Tort: n. from French for "wrong." A tort is a civil wrong or wrongful act, whether intentional or accidental, which results in injury to another. Torts include negligence as well as intentional wrongs. Some intentional torts may also be crimes, such as assault, battery, wrongful death, fraud, theft and trespass.
To maintain a tort claim against a director in his or her personal capacity, a plaintiff must first show that the director specifically authorized, directed or participated in the allegedly tortious conduct (United States Liab. Ins. Co. v. Haidinger-Hayes, Inc., supra, 1 Cal.3d at p. 595); or that although they specifically knew or reasonably should have known that some hazardous condition or activity under their control could injure plaintiff, they negligently failed to take or order appropriate action to avoid the harm. The plaintiff must also allege and prove that an ordinarily prudent person, knowing what the director knew at that time, would not have acted similarly under the circumstances. (Frances T. v. Village Green Owners Assn (1986) 42 Cal. 3d 490, 508-509.)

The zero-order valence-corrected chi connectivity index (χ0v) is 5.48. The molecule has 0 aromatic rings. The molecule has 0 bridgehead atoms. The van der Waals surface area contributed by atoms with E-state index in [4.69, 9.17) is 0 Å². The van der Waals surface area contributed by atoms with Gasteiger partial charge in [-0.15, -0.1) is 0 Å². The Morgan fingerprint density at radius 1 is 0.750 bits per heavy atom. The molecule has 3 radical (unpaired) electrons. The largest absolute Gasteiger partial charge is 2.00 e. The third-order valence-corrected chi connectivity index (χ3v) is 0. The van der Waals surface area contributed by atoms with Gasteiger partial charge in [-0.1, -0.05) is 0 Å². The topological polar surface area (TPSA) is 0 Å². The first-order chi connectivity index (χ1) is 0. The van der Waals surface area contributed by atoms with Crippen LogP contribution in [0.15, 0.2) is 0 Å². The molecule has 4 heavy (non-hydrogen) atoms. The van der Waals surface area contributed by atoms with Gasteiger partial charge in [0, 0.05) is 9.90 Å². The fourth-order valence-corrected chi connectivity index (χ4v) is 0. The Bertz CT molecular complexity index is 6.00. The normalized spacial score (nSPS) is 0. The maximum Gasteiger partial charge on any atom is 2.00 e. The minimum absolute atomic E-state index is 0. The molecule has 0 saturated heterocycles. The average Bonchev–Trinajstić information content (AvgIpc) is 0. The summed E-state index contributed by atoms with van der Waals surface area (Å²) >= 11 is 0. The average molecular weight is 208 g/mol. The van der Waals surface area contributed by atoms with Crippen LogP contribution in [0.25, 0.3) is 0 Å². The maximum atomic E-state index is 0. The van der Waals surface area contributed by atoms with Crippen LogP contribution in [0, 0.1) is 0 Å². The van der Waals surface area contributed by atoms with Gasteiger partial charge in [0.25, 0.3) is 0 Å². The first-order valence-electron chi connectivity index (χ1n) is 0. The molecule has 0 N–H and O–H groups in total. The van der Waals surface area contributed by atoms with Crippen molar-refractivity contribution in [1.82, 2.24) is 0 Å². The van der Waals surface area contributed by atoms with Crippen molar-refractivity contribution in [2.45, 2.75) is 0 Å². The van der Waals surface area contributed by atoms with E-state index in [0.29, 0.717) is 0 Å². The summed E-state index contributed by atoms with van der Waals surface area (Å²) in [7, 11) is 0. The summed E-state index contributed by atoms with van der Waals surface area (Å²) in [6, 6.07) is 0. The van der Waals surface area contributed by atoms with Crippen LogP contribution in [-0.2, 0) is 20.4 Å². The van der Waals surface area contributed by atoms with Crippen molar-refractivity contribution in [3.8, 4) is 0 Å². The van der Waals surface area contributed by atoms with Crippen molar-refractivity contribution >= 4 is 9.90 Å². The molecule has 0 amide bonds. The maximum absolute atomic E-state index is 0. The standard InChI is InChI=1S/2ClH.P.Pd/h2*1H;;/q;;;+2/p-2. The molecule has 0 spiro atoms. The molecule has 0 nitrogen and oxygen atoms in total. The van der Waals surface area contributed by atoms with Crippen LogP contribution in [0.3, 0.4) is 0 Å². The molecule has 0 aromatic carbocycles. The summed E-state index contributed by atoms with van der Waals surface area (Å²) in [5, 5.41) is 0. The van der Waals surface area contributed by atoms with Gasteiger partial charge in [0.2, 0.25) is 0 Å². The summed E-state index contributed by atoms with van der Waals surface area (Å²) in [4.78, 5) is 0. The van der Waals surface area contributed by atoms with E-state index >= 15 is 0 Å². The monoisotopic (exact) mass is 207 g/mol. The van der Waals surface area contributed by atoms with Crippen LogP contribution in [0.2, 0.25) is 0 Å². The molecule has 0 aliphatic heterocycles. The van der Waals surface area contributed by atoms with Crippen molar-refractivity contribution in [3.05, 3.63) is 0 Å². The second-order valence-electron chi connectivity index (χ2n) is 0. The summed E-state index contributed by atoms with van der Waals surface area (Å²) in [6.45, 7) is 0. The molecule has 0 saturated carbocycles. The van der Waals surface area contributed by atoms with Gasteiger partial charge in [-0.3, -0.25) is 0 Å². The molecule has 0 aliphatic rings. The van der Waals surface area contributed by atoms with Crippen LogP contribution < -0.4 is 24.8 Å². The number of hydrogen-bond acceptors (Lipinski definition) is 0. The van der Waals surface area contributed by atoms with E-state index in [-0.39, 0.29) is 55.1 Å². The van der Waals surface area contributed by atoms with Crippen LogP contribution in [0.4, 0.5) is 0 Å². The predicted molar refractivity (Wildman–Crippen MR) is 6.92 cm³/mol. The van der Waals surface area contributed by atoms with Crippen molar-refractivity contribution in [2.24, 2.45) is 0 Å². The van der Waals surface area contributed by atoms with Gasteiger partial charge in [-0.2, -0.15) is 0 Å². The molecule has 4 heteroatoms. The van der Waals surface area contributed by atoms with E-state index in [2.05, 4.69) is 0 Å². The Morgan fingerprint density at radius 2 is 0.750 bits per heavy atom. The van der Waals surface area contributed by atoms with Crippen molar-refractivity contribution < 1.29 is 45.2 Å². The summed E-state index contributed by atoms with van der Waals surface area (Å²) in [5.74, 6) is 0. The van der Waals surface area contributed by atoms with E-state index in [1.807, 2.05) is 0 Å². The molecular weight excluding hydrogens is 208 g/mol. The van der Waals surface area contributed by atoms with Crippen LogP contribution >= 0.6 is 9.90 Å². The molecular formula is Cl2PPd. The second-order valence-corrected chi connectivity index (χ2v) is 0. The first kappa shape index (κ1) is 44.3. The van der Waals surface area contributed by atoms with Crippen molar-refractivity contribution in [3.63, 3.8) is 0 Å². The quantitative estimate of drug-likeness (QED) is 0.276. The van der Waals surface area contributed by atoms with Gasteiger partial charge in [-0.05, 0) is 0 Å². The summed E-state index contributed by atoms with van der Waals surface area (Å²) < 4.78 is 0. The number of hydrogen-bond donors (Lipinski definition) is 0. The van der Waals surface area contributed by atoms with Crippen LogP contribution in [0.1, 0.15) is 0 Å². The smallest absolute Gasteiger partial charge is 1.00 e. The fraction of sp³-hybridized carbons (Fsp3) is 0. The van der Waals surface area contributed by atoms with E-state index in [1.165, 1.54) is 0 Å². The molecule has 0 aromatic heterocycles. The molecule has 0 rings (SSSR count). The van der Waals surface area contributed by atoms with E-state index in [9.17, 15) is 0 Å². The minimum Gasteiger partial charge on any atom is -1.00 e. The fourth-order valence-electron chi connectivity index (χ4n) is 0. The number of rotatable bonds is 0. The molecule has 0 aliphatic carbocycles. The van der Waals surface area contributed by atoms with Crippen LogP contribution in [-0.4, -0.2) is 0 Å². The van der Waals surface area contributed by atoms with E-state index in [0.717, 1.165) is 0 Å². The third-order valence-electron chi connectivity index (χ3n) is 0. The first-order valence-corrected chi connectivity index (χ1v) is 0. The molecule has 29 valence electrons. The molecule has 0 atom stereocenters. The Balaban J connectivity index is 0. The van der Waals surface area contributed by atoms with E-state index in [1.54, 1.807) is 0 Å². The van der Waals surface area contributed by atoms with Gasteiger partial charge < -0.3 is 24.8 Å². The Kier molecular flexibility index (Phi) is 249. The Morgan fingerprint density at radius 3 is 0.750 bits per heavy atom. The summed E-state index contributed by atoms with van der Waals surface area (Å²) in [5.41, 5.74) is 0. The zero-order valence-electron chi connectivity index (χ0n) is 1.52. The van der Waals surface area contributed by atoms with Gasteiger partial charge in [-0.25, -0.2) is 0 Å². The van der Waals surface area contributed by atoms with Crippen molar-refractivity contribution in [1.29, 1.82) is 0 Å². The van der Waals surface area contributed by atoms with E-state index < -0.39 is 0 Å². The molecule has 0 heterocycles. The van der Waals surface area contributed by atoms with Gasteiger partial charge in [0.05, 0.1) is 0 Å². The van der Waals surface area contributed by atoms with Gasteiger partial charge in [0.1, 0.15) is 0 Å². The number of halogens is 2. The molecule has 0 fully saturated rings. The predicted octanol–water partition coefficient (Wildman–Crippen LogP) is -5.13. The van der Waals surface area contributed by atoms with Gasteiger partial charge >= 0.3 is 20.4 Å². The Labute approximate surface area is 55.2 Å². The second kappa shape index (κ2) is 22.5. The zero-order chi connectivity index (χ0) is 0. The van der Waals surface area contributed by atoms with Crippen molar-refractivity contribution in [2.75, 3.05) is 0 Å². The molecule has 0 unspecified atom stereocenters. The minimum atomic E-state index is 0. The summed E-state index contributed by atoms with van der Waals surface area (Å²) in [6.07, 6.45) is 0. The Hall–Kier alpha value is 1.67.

Association directors may be sued for tortious conduct only if they personally directed or participated in the alleged tortious conduct. (Ritter & Ritter v. Churchill Condominium Assn (2008) 166 Cal.app.4th 103, 120-121.)
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